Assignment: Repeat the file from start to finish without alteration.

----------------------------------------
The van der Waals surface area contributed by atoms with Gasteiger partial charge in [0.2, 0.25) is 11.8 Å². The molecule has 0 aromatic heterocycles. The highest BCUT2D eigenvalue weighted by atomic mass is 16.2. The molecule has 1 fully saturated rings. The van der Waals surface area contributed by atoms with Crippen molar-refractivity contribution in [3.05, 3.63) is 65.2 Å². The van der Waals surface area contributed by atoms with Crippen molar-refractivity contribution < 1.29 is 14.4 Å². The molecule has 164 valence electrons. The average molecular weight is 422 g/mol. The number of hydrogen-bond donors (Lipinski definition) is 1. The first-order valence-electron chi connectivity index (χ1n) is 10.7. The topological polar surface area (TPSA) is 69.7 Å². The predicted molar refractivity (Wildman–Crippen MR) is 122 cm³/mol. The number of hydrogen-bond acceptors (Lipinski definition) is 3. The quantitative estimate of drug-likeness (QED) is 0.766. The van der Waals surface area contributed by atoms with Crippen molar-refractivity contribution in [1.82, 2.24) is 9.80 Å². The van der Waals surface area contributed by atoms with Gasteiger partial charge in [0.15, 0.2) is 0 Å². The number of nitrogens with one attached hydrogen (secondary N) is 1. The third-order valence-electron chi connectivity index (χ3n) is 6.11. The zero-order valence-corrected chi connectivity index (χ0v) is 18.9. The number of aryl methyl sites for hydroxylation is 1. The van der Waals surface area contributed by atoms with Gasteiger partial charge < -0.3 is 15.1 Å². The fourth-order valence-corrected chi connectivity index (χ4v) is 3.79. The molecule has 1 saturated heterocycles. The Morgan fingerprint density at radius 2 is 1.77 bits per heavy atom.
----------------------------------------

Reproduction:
The van der Waals surface area contributed by atoms with Gasteiger partial charge in [0.2, 0.25) is 11.8 Å². The molecule has 0 aromatic heterocycles. The highest BCUT2D eigenvalue weighted by atomic mass is 16.2. The molecule has 1 fully saturated rings. The van der Waals surface area contributed by atoms with Crippen molar-refractivity contribution in [3.05, 3.63) is 65.2 Å². The van der Waals surface area contributed by atoms with Crippen molar-refractivity contribution < 1.29 is 14.4 Å². The molecule has 164 valence electrons. The average molecular weight is 422 g/mol. The number of hydrogen-bond donors (Lipinski definition) is 1. The first-order valence-electron chi connectivity index (χ1n) is 10.7. The topological polar surface area (TPSA) is 69.7 Å². The predicted molar refractivity (Wildman–Crippen MR) is 122 cm³/mol. The number of hydrogen-bond acceptors (Lipinski definition) is 3. The quantitative estimate of drug-likeness (QED) is 0.766. The van der Waals surface area contributed by atoms with Crippen molar-refractivity contribution in [1.82, 2.24) is 9.80 Å². The van der Waals surface area contributed by atoms with Gasteiger partial charge in [0.15, 0.2) is 0 Å². The number of nitrogens with one attached hydrogen (secondary N) is 1. The third-order valence-electron chi connectivity index (χ3n) is 6.11. The zero-order valence-corrected chi connectivity index (χ0v) is 18.9. The number of aryl methyl sites for hydroxylation is 1. The van der Waals surface area contributed by atoms with Gasteiger partial charge < -0.3 is 15.1 Å². The fourth-order valence-corrected chi connectivity index (χ4v) is 3.79. The molecule has 1 saturated heterocycles. The Morgan fingerprint density at radius 2 is 1.77 bits per heavy atom.